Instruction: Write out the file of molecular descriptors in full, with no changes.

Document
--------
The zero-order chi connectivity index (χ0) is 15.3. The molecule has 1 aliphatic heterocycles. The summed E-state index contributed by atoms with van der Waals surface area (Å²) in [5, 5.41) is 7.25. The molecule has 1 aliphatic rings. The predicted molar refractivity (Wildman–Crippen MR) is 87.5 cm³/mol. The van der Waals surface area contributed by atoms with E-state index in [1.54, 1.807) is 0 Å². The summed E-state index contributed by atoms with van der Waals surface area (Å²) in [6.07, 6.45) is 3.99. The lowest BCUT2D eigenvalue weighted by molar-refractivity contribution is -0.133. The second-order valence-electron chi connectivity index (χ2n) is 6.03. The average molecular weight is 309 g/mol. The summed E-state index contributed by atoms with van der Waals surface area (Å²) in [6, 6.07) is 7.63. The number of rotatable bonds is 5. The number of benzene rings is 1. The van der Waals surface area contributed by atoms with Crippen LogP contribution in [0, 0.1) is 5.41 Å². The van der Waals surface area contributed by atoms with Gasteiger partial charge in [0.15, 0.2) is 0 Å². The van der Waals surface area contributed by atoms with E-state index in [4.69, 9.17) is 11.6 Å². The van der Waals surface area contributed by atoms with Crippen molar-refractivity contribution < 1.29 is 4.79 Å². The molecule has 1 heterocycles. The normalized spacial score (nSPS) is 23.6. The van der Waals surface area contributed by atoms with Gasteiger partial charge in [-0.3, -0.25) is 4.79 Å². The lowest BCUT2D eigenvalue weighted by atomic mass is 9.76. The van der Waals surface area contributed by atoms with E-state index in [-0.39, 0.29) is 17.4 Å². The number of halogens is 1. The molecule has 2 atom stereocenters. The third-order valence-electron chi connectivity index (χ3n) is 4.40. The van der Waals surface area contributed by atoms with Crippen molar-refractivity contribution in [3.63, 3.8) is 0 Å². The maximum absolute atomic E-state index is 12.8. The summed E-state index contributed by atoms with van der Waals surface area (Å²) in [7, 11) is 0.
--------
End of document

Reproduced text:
The zero-order chi connectivity index (χ0) is 15.3. The molecule has 1 aliphatic heterocycles. The summed E-state index contributed by atoms with van der Waals surface area (Å²) in [5, 5.41) is 7.25. The molecule has 1 aliphatic rings. The predicted molar refractivity (Wildman–Crippen MR) is 87.5 cm³/mol. The van der Waals surface area contributed by atoms with E-state index in [1.54, 1.807) is 0 Å². The summed E-state index contributed by atoms with van der Waals surface area (Å²) in [6.07, 6.45) is 3.99. The lowest BCUT2D eigenvalue weighted by molar-refractivity contribution is -0.133. The second-order valence-electron chi connectivity index (χ2n) is 6.03. The average molecular weight is 309 g/mol. The summed E-state index contributed by atoms with van der Waals surface area (Å²) in [6, 6.07) is 7.63. The number of rotatable bonds is 5. The number of benzene rings is 1. The van der Waals surface area contributed by atoms with Crippen LogP contribution in [0, 0.1) is 5.41 Å². The van der Waals surface area contributed by atoms with Gasteiger partial charge in [0.15, 0.2) is 0 Å². The van der Waals surface area contributed by atoms with E-state index in [4.69, 9.17) is 11.6 Å². The van der Waals surface area contributed by atoms with Crippen molar-refractivity contribution < 1.29 is 4.79 Å². The molecule has 1 heterocycles. The normalized spacial score (nSPS) is 23.6. The van der Waals surface area contributed by atoms with Gasteiger partial charge in [-0.3, -0.25) is 4.79 Å². The lowest BCUT2D eigenvalue weighted by atomic mass is 9.76. The van der Waals surface area contributed by atoms with E-state index in [-0.39, 0.29) is 17.4 Å². The number of halogens is 1. The molecule has 2 atom stereocenters. The third-order valence-electron chi connectivity index (χ3n) is 4.40. The van der Waals surface area contributed by atoms with Crippen molar-refractivity contribution in [3.63, 3.8) is 0 Å². The maximum absolute atomic E-state index is 12.8. The summed E-state index contributed by atoms with van der Waals surface area (Å²) in [7, 11) is 0.